Safe Streets Cherry Hill and Family Health Centers of Baltimore work together to help stop the violence in the neighborhood.
Dressed in orange sweatshirts, the group took to the streets of Cherry Hill this week calling out: “It’s time to stop shooting and start living!”
“We are here to intervene and interrupt,” someone shouted into the microphone. “Put the guns down and settle our differences and stop the senseless killings.”
The group of Safe Streets workers, whose job it is to intervene in disputes to prevent violence, have experience with rallying a community after a killing. But responding to slaying is something, until this week, they hadn’t had to do for over a year in this South Baltimore neighborhood.
Two shootings in Cherry Hill left three people dead this week, and the body of another person was found in the water nearby. The spate of violence broke a 395-day streak without a homicide in the neighborhood.
“I don’t want to see people die or get hurt regardless of the community they are in,” said Antoine Boyd, who works with Safe Streets. “I’m saddened and concerned, but there’s a little bit of a pep in my step to try and figure out what we can do to de-escalate what’s happening.”
The violence in the neighborhood began Sunday when officers found 31-year-old Keith Thomas shot to death in a car in the 900 block of Coppin Court around 10:30 a.m.
One day later, three people were shot — two fatally — less than a block away from where Thomas was killed.
Davon Stewart, 41, was shot in the chest, police said, and died at the scene. Detrell Garvin, 28, was shot in the head and taken to an area hospital, where he died a day later, police said. A 27-year-old man also was injured in the shooting. Police have not released his name.
City Councilman Edward Reisinger, who represents the area, said he heard Monday’s triple shooting was retaliation for Thomas’ killing.
Police declined to confirm whether the two shootings were related, but Baltimore Police Southern District Commander Byron Conaway said the department is shifting resources to “gain intelligence with hopes of thwarting any potential retaliation.”
“This past weekend's recent violence in the Cherry Hill community was very disappointing and disheartening,” Conaway said. “This is unacceptable.”
Violence has been a problem in Cherry Hill for years.
Tensions once ran so high that a shooting broke out during a “truce party” between two gangs in 2007. Authorities cracked down on crime and took dozens of gang members off the streets in late 2013.
Though Cherry Hill’s streak without killings ended his week, residents and city officials remain hopeful that Safe Streets will help prevent further violence.
Safe Streets Baltimore is a city-run organization that began in 2007 and is embedded in six neighborhoods across the city. It aims to intervene during conflicts between community members before they turn violent. Many of Safe Streets employees live in the neighborhoods and have been incarcerated themselves.
The program has not been without problems — former employees have faced criminal charges and one location was shut down after a raid in 2015. Its recruiting practices have been criticized as well.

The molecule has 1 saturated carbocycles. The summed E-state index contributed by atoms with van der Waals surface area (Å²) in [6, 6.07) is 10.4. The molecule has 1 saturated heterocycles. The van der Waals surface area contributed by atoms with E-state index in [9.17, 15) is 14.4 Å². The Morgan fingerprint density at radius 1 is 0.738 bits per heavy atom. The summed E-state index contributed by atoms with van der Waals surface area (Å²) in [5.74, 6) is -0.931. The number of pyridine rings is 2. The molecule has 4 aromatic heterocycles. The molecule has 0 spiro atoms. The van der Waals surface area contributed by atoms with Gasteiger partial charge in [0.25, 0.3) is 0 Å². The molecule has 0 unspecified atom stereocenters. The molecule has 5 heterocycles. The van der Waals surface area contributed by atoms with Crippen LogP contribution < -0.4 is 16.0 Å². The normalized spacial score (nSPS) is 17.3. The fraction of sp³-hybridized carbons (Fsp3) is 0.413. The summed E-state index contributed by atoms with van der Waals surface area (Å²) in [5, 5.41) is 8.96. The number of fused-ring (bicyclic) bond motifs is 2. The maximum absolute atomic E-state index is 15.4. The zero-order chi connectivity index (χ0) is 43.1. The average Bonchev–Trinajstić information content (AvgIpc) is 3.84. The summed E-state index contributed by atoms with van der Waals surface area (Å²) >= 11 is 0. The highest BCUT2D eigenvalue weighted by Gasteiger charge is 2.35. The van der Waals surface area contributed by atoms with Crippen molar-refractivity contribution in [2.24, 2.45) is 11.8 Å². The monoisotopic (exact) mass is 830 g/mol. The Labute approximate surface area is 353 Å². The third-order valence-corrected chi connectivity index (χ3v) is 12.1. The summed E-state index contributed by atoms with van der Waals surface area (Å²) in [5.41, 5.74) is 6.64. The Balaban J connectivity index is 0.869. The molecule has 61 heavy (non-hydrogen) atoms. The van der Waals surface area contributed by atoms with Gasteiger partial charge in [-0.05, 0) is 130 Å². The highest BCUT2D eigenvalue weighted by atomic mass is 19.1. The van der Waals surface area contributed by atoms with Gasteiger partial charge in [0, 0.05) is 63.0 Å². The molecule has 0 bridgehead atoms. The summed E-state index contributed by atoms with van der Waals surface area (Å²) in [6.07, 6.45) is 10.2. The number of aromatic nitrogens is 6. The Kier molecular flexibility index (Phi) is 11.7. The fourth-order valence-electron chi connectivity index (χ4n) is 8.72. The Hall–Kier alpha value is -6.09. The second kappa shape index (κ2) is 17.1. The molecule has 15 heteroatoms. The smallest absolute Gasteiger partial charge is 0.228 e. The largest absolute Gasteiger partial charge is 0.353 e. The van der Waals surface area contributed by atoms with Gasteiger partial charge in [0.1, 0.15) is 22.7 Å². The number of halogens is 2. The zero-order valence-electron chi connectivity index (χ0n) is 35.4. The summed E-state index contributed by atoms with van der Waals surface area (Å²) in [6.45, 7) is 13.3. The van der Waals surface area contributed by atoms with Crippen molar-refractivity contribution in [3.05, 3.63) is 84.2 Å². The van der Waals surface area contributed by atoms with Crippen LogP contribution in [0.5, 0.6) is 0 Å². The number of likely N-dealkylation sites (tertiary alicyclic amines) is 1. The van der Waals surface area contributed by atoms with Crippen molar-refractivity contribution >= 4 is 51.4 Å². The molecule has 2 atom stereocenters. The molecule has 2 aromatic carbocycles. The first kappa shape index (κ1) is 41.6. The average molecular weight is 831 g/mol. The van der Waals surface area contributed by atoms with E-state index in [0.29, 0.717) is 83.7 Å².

But the Cherry Hill location is considered one of Safe Streets’ most successful, said Brian Hawkins, CEO of Family Health Centers of Baltimore, which hosts the Safe Streets office in its Cherry Hill clinic. The shared location helps, Hawkins said.
“No other location has these wrap-around services and is as integrated with mental health care,” he said. “It doesn’t make us better than any other location, but it does give us a leg up.”
Because of the clinic’s partnership, trained trauma counselors are able to embed with the Safe Streets team to provide residents with mental health resources, employment opportunities, housing assistance and other health care services.
“It’s about prevention,” Hawkins said. “Because people turning to violence is a mental health thing, so we are trying to interrupt and stop that before it even happens.”
About two years ago, Safe Streets partnered with MedStar Harbor Hospital to have two hospital responders allocated to talk with individuals coming into the emergency room to better understand any potential issues within the community.
Reisinger said the first thing he did when he heard about Sunday’s shooting was call Safe Street leaders. They already had been notified, were responding and knew what happened.
“Police get reports, but Safe Streets is ears on the ground,” the councilman said.
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Reisinger said the workers go “beyond the call of duty” to help the neighborhood by constantly walking around and talking with people. He also said the workers make sure kids are addressing trauma, in hopes of stopping the cycle of violence.
Safe Streets team members, as well as Reisinger and City Councilman Zeke Cohen, spent one morning this week greeting students at a local elementary school, right at the edge of the street that saw the fatal shootings, to make sure teachers and counselors were talking with the kids.
“You need people you can trust and talk with,” said Aaron Hannah, a pastor and longtime Cherry Hill resident. “Homicides don’t get resolved in crowds, they get resolved with intimate conversations.”
Cherry Hill resident Ebony Harvin said this week’s violence ripped a Band-Aid off old wounds. Three years ago her 26-year-old son, Nicholas Maultsby, was shot and killed in the neighborhood.
“When will we start putting ‘live in peace’ on shirts instead of ‘rest in peace,’” Harvin shouted into a microphone. “It’s time to let our young people know it’s OK to live to be old.”